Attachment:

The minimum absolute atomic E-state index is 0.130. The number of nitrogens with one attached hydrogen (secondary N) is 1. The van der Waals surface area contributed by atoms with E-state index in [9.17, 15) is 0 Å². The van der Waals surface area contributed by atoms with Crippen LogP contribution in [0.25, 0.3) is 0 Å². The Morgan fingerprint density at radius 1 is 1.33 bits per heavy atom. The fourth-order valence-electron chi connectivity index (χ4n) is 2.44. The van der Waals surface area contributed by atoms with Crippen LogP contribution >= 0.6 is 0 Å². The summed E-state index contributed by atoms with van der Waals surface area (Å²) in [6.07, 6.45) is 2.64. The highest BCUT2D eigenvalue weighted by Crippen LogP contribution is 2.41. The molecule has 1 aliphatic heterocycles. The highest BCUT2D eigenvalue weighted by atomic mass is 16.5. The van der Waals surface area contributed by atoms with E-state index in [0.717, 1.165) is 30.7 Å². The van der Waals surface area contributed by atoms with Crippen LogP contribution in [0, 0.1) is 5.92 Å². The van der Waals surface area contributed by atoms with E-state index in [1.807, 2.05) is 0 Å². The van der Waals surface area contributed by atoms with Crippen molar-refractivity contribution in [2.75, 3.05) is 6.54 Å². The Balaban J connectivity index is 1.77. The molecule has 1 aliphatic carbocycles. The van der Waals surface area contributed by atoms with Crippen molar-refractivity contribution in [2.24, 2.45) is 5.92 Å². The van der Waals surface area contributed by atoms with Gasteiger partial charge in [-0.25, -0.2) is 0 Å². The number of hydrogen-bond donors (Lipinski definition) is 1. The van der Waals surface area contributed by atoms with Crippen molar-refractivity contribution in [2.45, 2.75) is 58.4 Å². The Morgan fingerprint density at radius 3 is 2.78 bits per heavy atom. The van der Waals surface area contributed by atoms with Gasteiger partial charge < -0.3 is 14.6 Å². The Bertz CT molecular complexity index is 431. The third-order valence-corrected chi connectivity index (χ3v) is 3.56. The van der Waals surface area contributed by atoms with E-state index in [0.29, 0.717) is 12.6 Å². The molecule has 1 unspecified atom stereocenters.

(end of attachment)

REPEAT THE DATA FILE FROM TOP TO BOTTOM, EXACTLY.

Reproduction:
The minimum absolute atomic E-state index is 0.130. The number of nitrogens with one attached hydrogen (secondary N) is 1. The van der Waals surface area contributed by atoms with E-state index in [9.17, 15) is 0 Å². The van der Waals surface area contributed by atoms with Crippen LogP contribution in [0.25, 0.3) is 0 Å². The Morgan fingerprint density at radius 1 is 1.33 bits per heavy atom. The fourth-order valence-electron chi connectivity index (χ4n) is 2.44. The van der Waals surface area contributed by atoms with Crippen LogP contribution >= 0.6 is 0 Å². The summed E-state index contributed by atoms with van der Waals surface area (Å²) in [6.07, 6.45) is 2.64. The highest BCUT2D eigenvalue weighted by Crippen LogP contribution is 2.41. The molecule has 1 aliphatic heterocycles. The highest BCUT2D eigenvalue weighted by atomic mass is 16.5. The van der Waals surface area contributed by atoms with E-state index in [0.717, 1.165) is 30.7 Å². The van der Waals surface area contributed by atoms with Crippen LogP contribution in [0, 0.1) is 5.92 Å². The van der Waals surface area contributed by atoms with E-state index in [1.807, 2.05) is 0 Å². The van der Waals surface area contributed by atoms with Crippen molar-refractivity contribution in [2.75, 3.05) is 6.54 Å². The Balaban J connectivity index is 1.77. The molecule has 1 aliphatic carbocycles. The van der Waals surface area contributed by atoms with Crippen molar-refractivity contribution in [2.24, 2.45) is 5.92 Å². The van der Waals surface area contributed by atoms with Gasteiger partial charge in [-0.25, -0.2) is 0 Å². The number of hydrogen-bond donors (Lipinski definition) is 1. The van der Waals surface area contributed by atoms with Crippen molar-refractivity contribution in [2.45, 2.75) is 58.4 Å². The Morgan fingerprint density at radius 3 is 2.78 bits per heavy atom. The van der Waals surface area contributed by atoms with Gasteiger partial charge < -0.3 is 14.6 Å². The Bertz CT molecular complexity index is 431. The third-order valence-corrected chi connectivity index (χ3v) is 3.56. The van der Waals surface area contributed by atoms with E-state index in [0.29, 0.717) is 12.6 Å². The molecule has 1 unspecified atom stereocenters.